On July 29, 2014, the Library of Congress will release 106 love letters from President Warren G. Harding to his mistress Carrie Fulton Phillips, many written on official Senate stationery. The letters were donated by Phillips' family with an agreement that they remain sealed for 50 years. On July 7, the New York Times published excerpts taken from microfilm copies of the letters in the collection of Western Reserve Historical Society in Cleveland. Both Harding and Phillips were married to others. Their affair lasted 15 years, through Harding's terms as Ohio’s lieutenant governor and U.S. senator and his nomination for president of the United States. Harding was so incredibly stupid that he wrote how she caressed "Jerry," which is what he called his penis.
Harding was president for only two years (1921-1923) and when he died, he was rumored to have been poisoned, perhaps by his wife, or to have committed suicide because of the scandals that surrounded his administration. He probably died of a heart attack.
While Harding was running for president, the Republican National Committee paid Phillips and her husband $25,000 (equal to almost $300,000 today) to hide the letters. Harding also offered to pay her $5,000 a year for as long as he was in public service. Mrs. Phillips was a strong supporter of Germany during World War I and was even suspected of being a German spy. She lived in Berlin before the war and kept extensive ties with Germans living in the United States.
An Incredibly Promiscuous President Harding was known to have had at least five mistresses, including Grace Cross, one of Harding's secretaries, who also received a lot of money for not releasing Harding's inane love letters. Nan Britton claimed in her 1928 book, The President's Daughter, that she was Harding's mistress throughout his presidency, and that he was the father of her daughter, Elizabeth Ann. Harding had at least one other illegitimate child with one of his wife's best friends. He had numerous documented and undocumented one-night stands. After his sudden death, his wife tried to protect his reputation by burning as many of her husband's papers as she could.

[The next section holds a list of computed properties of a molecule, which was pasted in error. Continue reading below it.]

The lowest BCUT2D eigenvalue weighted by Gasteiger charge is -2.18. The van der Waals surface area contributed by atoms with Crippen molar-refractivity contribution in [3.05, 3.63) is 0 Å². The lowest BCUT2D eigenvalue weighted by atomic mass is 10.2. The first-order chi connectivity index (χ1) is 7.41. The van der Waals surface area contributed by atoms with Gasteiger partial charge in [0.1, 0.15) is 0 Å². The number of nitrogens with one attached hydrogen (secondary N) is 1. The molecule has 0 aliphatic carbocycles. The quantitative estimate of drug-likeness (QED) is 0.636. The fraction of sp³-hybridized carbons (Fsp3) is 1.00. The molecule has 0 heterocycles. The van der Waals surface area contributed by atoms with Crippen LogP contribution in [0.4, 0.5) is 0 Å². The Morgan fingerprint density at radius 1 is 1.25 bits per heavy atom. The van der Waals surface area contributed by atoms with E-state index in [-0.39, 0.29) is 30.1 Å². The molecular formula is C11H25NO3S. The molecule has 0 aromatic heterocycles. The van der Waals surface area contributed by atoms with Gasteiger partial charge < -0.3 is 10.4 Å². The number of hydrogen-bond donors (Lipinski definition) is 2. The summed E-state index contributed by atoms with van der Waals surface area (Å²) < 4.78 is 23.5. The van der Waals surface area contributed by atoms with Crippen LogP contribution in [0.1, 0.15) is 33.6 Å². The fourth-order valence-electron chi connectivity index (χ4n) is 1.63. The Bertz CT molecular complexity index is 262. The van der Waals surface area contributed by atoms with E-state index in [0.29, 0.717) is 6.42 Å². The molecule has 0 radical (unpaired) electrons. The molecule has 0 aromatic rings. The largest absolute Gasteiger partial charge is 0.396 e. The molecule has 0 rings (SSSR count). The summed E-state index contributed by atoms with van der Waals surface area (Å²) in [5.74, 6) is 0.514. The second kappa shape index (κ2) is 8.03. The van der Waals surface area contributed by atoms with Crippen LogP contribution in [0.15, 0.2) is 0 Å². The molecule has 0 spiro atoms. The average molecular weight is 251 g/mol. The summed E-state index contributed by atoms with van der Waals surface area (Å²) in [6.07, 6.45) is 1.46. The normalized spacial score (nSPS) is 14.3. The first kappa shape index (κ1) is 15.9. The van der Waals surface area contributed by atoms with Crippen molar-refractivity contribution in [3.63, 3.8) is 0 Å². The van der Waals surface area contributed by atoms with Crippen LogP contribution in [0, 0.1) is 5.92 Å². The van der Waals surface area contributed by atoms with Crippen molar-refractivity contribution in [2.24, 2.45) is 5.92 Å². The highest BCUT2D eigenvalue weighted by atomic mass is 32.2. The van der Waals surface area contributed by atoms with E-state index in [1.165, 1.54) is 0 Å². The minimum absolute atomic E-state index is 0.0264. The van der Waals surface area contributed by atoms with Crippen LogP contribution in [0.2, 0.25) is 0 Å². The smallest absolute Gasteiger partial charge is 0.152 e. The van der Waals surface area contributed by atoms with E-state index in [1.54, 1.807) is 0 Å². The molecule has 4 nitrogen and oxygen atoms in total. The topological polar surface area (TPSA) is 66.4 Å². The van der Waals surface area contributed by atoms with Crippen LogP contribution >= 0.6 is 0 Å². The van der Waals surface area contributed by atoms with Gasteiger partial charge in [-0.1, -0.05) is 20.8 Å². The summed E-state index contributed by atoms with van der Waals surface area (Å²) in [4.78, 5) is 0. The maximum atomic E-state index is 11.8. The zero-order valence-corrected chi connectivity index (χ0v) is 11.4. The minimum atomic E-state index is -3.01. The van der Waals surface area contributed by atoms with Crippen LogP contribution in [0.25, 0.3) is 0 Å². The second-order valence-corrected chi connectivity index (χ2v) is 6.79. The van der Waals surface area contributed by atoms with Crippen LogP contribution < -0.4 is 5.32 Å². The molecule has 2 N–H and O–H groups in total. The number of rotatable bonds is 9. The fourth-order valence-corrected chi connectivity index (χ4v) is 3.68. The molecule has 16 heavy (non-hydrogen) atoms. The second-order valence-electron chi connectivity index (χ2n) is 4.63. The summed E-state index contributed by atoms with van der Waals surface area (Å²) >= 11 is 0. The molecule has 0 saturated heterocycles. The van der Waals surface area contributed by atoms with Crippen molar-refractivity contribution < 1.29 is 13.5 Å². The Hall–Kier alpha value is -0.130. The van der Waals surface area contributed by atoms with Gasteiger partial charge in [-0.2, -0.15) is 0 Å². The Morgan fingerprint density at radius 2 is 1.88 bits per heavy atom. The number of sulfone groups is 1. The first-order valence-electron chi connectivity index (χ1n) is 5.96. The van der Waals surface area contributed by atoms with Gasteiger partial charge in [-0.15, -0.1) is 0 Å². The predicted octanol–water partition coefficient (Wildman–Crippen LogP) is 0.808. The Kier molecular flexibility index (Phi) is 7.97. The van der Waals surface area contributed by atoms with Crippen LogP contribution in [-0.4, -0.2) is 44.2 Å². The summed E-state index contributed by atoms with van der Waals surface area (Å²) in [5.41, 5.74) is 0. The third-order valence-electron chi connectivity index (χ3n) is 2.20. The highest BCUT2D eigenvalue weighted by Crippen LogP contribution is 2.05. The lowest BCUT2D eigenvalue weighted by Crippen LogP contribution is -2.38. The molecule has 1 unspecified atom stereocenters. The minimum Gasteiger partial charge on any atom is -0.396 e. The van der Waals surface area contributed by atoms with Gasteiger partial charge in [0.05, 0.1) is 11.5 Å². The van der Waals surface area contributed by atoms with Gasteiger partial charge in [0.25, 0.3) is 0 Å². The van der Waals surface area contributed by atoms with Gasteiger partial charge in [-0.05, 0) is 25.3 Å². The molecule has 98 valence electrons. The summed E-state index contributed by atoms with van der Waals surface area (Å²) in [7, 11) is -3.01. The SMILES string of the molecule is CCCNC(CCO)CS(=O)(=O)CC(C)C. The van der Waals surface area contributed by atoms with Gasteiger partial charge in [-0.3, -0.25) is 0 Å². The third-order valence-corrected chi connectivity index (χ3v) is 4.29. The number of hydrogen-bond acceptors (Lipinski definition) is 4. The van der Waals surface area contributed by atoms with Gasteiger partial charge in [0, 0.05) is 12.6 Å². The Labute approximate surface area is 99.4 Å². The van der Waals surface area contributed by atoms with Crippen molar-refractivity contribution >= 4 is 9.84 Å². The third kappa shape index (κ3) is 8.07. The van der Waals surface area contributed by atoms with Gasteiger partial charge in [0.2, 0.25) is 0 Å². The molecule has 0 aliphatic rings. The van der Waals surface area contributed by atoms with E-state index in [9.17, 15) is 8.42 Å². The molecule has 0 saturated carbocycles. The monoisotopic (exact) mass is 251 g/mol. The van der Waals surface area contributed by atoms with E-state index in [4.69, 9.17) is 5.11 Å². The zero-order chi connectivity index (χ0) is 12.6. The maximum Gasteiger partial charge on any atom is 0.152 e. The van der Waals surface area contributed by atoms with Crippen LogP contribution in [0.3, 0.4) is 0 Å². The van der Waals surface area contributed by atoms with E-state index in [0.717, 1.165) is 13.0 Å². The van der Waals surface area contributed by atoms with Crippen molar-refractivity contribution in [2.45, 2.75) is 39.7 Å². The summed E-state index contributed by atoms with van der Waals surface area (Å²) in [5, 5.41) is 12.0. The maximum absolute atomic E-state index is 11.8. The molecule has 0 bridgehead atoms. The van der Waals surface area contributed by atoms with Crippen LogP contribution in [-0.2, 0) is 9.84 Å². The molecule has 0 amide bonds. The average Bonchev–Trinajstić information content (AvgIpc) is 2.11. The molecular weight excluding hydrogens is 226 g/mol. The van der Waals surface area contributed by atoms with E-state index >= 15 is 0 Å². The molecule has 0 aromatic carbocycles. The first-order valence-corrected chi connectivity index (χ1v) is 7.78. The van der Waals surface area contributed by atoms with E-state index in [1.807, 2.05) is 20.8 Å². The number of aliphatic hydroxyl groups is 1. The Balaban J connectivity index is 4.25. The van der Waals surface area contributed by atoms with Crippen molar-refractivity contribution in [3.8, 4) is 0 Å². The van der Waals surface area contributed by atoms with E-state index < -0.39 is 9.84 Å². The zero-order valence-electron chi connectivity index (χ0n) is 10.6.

Warren Harding spent so much time carousing that he had little time or competence to be president. He knew that he was known as the worst U.S. President and stated publicly: "I am not fit for this office and should never have been here.” He was so incompetent that he had to trust associates who were dishonest and self-serving. Three of them committed suicide and others went to jail.
Nobody Knows What killed President Harding In August 1923, Harding died at age 57 on a trip through the Western states and Alaska. The president started this trip after recovering from a bout of influenza that had almost killed him. After leaving Alaska, he went to Seattle where he had to stop in the middle of a speech because of belly cramps and diarrhea. One of Harding's doctors diagnosed ptomaine poisoning from crabs he had eaten. Another doctor claimed that Harding had had a heart attack because his heart was too large. He was so sick that he cancelled all his upcoming speeches. They then left for California where he died on the evening of August 2.
Just a few hours after his death, Harding's body was embalmed, covered with rouge and other powders, dressed and put in his casket. The next morning, he was on a train back to Washington. His wife, Florence, refused an autopsy to determine the cause of death and burned as many of his papers as she could, along with the contents of a safe-deposit box and a large suitcase.
Was He Poisoned? In spite of the rumors, it is extremely unlikely that his wife killed him. She loved her agenda as First Lady and seemed to be able to handle his endless succession of affairs. She was the strongest reason that he became president. As incompetent as Harding was, she was extremely competent.
Florence Kling DeWolfe had met Harding at a skating rink and married him less than a year later. She was the daughter of Amos Kling, the richest man in Marion, Ohio. She was five years older than Harding and recently divorced. An excellent businesswoman, she took over and saved Harding's floundering newspaper, while he charmed people with his speeches. His glib tongue helped him win a place in the Ohio State Senate, followed by a term as lieutenant governor. Eventually, with his wife's help, the tall and handsome Harding was elected president of the United States.